The rise of the railway worker's unions in the late 19th century was inevitably going to cause conflict between them and company management at some point. Five main unions had formed by the turn of the century. These were the Association of Locomotive Engineers and Firemen (ASLEF), established in 1880, The Amalgamated Society of Railway Servants (ASRS), formed in 1871, The Railway Clerks Association (RCA) started in 1897, the General Railway Workers Union (GRWU), formed in 1889 and the United Pointsmen and Signalmen's Society (UPSS), which was begun in 1892. Thus, by the turn of the century unions were becoming an issue that the managers and directors of Britain’s Railways had to increasingly concern themselves with.
In late 1906 the ASRS initiated its ‘All Grades Campaign.’ The purpose of this was to force railway companies to provide better working conditions for its employees. Nationally, it demanded the institution of a maximum eight hour day for all those in traffic grades, and ten for all other employees. In addition, it demanded overtime payments and a ‘guaranteed week’ whereby railway employees would only work for a set period within seven days. Lastly, it campaigned for an increase of 2 shillings per individual that would not benefit from the eight hour day.
But one major barrier was in the way of achieving these goals. Simply put, the unions were not recognised by the management of the railway companies, (except in the case of the North Eastern Railway [NER]) and throughout 1907 Britain’s railway directors refused to meet with union officials. Faced with this staunch resistance, the ASRS decided to ballot its members in October 1907 on strike action. Predictably, and to no one’s surprise, 76,925 ASRS members voted for the action, with a paltry 8,733 opposing it. Yet, buy the time that this overwhelming result had been declared, the president of the Board of Trade, David Lloyd George, had started to intervene to avoid the country grinding to a halt.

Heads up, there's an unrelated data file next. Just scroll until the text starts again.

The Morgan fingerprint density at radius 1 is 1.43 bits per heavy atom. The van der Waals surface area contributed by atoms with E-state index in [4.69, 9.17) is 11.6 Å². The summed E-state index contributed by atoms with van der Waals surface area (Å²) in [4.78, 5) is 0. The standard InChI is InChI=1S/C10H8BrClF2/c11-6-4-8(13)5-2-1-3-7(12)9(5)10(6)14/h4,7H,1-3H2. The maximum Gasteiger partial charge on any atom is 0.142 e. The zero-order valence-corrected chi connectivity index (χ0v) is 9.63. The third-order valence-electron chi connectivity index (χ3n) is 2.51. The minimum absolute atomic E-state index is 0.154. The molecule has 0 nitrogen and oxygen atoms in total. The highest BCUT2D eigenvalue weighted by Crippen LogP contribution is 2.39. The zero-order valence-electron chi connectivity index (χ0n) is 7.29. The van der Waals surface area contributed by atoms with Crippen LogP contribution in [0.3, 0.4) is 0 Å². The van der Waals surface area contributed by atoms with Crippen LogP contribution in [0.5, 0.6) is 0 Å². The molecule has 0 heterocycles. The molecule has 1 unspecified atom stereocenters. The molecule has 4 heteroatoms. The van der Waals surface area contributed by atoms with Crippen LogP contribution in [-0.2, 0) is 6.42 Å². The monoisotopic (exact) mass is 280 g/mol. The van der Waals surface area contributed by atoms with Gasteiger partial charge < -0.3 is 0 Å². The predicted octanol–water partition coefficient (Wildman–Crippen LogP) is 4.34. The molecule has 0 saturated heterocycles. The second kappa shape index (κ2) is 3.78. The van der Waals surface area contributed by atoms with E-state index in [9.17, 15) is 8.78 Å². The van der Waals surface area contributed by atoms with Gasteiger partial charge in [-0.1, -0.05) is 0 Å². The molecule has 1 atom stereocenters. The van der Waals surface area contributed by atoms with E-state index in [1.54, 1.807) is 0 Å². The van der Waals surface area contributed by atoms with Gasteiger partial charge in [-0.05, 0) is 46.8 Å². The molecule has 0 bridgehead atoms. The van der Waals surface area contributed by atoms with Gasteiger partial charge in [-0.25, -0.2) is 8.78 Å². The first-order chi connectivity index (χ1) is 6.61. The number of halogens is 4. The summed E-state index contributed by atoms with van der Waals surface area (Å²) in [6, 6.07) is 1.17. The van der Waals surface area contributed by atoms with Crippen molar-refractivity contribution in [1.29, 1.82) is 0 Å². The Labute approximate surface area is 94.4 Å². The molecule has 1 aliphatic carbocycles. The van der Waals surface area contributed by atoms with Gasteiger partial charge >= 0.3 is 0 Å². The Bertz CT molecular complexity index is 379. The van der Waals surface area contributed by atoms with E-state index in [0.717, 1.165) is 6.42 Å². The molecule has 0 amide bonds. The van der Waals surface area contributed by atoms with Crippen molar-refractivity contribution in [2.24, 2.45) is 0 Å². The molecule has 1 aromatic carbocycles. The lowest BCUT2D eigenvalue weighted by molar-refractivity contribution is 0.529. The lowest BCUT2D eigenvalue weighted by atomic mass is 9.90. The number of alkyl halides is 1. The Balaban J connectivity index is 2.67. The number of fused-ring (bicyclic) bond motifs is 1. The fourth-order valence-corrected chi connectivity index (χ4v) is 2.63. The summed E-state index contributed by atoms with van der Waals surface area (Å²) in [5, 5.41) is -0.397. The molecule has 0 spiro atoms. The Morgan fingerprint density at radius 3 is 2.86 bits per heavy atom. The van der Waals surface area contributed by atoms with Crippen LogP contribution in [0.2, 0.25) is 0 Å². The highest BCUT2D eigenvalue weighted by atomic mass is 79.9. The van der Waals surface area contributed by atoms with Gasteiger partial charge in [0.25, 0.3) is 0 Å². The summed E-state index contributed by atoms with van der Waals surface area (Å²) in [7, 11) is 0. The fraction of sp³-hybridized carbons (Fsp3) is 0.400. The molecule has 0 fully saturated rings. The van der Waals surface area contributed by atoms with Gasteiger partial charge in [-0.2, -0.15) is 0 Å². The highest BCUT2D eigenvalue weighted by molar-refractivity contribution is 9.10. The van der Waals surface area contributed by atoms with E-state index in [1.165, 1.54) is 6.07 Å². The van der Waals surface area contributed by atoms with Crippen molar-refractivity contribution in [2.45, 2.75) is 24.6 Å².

At first he met railway company representatives on the 25th October, after which, on the 6th of November, the union officials were brought in. In one room he negotiated with the railway company managers and in another he dealt with the union officials. This allowed there to be negotiations, but without the railway companies having to formally acknowledge the union’s existence. The union was presented with a scheme that had been devised by Lloyd George and the company officials, and which had been drafted by the Central Railway’s General Manager, Sam Fay. The outcome, while not overwhelmingly endorsed by railway officials, meant that the union could feel like they were making progress regarding their demands.
The two principals of the scheme were conciliation and arbitration.  The scheme specified that there would be conciliation boards (sectional and general) that were to be formed from amongst the different types of workers within railway companies. The boards were comprised of elected officials from amongst the men and an equal number of representatives from the management. So, in the case of the London and South Western Railway’s sectional board for the Permanent Way staff, the representatives at a December 1908 meeting were as follows:-